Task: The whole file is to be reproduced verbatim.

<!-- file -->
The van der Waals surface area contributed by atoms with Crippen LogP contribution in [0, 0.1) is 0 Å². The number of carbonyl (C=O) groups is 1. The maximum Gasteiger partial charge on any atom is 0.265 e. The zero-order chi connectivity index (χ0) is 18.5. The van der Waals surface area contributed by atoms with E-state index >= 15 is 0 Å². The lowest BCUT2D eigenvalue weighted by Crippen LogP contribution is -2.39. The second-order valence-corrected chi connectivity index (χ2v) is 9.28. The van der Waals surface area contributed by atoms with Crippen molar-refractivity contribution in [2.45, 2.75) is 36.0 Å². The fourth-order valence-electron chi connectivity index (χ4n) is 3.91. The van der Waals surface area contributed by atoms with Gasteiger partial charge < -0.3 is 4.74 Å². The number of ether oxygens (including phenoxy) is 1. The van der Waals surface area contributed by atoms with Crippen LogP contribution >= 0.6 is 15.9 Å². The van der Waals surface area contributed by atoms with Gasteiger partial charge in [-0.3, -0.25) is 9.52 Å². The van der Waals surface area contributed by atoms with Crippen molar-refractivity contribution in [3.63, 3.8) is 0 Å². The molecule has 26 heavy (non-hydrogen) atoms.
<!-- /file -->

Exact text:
The van der Waals surface area contributed by atoms with Crippen LogP contribution in [0, 0.1) is 0 Å². The number of carbonyl (C=O) groups is 1. The maximum Gasteiger partial charge on any atom is 0.265 e. The zero-order chi connectivity index (χ0) is 18.5. The van der Waals surface area contributed by atoms with E-state index >= 15 is 0 Å². The lowest BCUT2D eigenvalue weighted by Crippen LogP contribution is -2.39. The second-order valence-corrected chi connectivity index (χ2v) is 9.28. The van der Waals surface area contributed by atoms with Crippen molar-refractivity contribution in [2.45, 2.75) is 36.0 Å². The fourth-order valence-electron chi connectivity index (χ4n) is 3.91. The van der Waals surface area contributed by atoms with Gasteiger partial charge < -0.3 is 4.74 Å². The number of ether oxygens (including phenoxy) is 1. The van der Waals surface area contributed by atoms with Crippen LogP contribution >= 0.6 is 15.9 Å². The van der Waals surface area contributed by atoms with Gasteiger partial charge in [-0.3, -0.25) is 9.52 Å². The van der Waals surface area contributed by atoms with Crippen molar-refractivity contribution in [3.63, 3.8) is 0 Å². The molecule has 26 heavy (non-hydrogen) atoms.